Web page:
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What the NAR Lawsuit Settlement Means for Homebuyers and Sellers


The National Association of Realtors® (NAR) recently settled a lawsuit regarding agent compensation. This is likely to result in some key changes for the real estate industry, so let’s talk about the facts and what this change might mean for you.

What was the lawsuit about?

The settlement addresses claims brought by home sellers against NAR related to how real estate agent commissions are paid. The plaintiffs argued that the rules for setting agent commissions were anti-competitive and resulted in higher prices for consumers.  


What’s going to change?

The proposed settlement would:

  1. Prohibit MLS (multiple listing service) participants from communicating offers of compensation on the MLS. This means the amount the buyer's agent will make from a sale will no longer appear in MLS descriptions, but it can still be discussed and negotiated off-MLS.

  2. Require agents to enter into written agreements with buyers before showing them a home. These agreements can help buyers understand what services and value the agent will provide, and for how much.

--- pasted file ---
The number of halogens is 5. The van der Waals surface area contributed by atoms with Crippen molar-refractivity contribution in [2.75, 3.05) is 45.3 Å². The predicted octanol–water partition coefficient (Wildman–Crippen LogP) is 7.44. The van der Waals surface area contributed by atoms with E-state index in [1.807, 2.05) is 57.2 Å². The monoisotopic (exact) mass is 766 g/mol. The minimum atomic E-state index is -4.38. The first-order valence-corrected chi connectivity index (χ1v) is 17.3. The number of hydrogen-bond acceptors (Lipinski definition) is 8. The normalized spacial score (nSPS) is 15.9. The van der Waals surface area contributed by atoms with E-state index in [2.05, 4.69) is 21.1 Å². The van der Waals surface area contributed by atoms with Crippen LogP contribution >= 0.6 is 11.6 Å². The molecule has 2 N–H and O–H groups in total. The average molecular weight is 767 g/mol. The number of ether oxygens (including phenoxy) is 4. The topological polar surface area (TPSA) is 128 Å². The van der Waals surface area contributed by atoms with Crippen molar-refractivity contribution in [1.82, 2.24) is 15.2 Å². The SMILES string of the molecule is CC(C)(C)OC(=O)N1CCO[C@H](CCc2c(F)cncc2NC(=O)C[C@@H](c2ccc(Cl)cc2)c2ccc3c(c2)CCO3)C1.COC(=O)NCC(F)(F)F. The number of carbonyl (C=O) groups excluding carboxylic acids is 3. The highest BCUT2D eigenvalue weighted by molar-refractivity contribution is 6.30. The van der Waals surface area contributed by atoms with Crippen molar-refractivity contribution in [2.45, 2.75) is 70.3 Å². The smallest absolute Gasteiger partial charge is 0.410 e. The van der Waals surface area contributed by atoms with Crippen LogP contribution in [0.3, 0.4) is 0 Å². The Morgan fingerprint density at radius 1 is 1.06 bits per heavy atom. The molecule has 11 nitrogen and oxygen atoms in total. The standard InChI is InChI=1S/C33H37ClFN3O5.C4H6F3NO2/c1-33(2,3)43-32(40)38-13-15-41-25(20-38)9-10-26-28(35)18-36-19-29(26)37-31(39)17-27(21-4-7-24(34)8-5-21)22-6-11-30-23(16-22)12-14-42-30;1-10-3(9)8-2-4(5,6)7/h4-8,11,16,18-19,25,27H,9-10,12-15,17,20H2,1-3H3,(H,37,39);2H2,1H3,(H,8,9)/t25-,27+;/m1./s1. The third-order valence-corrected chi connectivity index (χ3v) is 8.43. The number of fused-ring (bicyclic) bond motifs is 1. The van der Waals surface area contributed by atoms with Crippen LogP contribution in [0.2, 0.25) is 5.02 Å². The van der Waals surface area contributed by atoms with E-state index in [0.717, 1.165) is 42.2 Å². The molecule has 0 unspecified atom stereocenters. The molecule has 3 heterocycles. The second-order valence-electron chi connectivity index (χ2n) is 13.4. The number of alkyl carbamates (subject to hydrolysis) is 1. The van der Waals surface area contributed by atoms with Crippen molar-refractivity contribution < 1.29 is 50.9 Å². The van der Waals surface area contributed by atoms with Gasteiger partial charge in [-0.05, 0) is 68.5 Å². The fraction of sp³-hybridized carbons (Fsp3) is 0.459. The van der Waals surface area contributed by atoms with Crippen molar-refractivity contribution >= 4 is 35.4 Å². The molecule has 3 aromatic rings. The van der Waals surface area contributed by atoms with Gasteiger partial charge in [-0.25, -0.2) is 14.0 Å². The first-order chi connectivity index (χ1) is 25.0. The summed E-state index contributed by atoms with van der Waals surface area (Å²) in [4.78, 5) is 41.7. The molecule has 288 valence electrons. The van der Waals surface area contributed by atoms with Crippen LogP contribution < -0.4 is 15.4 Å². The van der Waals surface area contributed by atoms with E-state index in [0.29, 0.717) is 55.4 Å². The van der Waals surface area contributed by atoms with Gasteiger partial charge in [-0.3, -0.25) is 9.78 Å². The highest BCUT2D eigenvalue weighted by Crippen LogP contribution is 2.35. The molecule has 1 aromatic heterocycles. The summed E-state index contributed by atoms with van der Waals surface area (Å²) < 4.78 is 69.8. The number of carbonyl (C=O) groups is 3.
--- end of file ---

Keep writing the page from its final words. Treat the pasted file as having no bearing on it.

The settlement is pending court approval. If approved, the changes will go into effect in July 2024.


How will agents be paid going forward?

Traditionally, sellers’ and buyers’ agents were paid by splitting the commission on a home. While there has never been a “set” commission, the typical amount has been around 5% to 6%, which was usually paid by the seller.


Agent commissions have now been “decoupled,” meaning that sellers will no longer automatically pay both the listing and buyer’s agent commissions (though that is still an option). In short, buyers and sellers will have more flexibility to negotiate how their agent will be paid.


What does this mean for buyers?

Buyers can negotiate both the commission they will pay and how they will pay it. For example, sellers and their listing agents can still offer to split the commission with the buyer’s agent or cover their fees through seller concessions. Alternatively, buyers could be responsible for paying their agent out of pocket, so they should discuss up-front how their agent will be paid. This should be outlined in the written agreement that will be required between buyers and their agents.


What does this mean for sellers?

Sellers can still negotiate the commission they pay, and they may be able to secure a lower cost. While they can agree to pay commission for the buyer's agent, it's not required.


The bottom line is that buyers and sellers will still compensate agents for the many services they provide, and these fees will be negotiable, like always.


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